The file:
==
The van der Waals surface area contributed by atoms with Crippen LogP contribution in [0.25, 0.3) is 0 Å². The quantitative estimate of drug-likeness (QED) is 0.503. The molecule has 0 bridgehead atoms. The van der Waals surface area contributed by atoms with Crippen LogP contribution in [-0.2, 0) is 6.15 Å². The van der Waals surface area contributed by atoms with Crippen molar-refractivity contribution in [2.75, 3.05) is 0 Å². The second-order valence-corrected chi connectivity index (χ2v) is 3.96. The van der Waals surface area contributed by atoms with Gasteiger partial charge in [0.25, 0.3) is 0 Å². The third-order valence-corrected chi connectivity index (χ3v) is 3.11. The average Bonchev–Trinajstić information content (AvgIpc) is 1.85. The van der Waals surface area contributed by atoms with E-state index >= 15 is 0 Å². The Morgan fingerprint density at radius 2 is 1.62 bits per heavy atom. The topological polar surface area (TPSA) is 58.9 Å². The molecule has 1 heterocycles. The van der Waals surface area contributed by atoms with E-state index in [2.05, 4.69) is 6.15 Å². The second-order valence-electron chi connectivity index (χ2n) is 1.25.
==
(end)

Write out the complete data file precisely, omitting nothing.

The van der Waals surface area contributed by atoms with Crippen LogP contribution in [0.25, 0.3) is 0 Å². The quantitative estimate of drug-likeness (QED) is 0.503. The molecule has 0 bridgehead atoms. The van der Waals surface area contributed by atoms with Crippen LogP contribution in [-0.2, 0) is 6.15 Å². The van der Waals surface area contributed by atoms with Crippen molar-refractivity contribution in [2.75, 3.05) is 0 Å². The second-order valence-corrected chi connectivity index (χ2v) is 3.96. The van der Waals surface area contributed by atoms with Gasteiger partial charge in [0.25, 0.3) is 0 Å². The third-order valence-corrected chi connectivity index (χ3v) is 3.11. The average Bonchev–Trinajstić information content (AvgIpc) is 1.85. The van der Waals surface area contributed by atoms with E-state index >= 15 is 0 Å². The Morgan fingerprint density at radius 2 is 1.62 bits per heavy atom. The topological polar surface area (TPSA) is 58.9 Å². The molecule has 1 heterocycles. The van der Waals surface area contributed by atoms with E-state index in [2.05, 4.69) is 6.15 Å². The second-order valence-electron chi connectivity index (χ2n) is 1.25.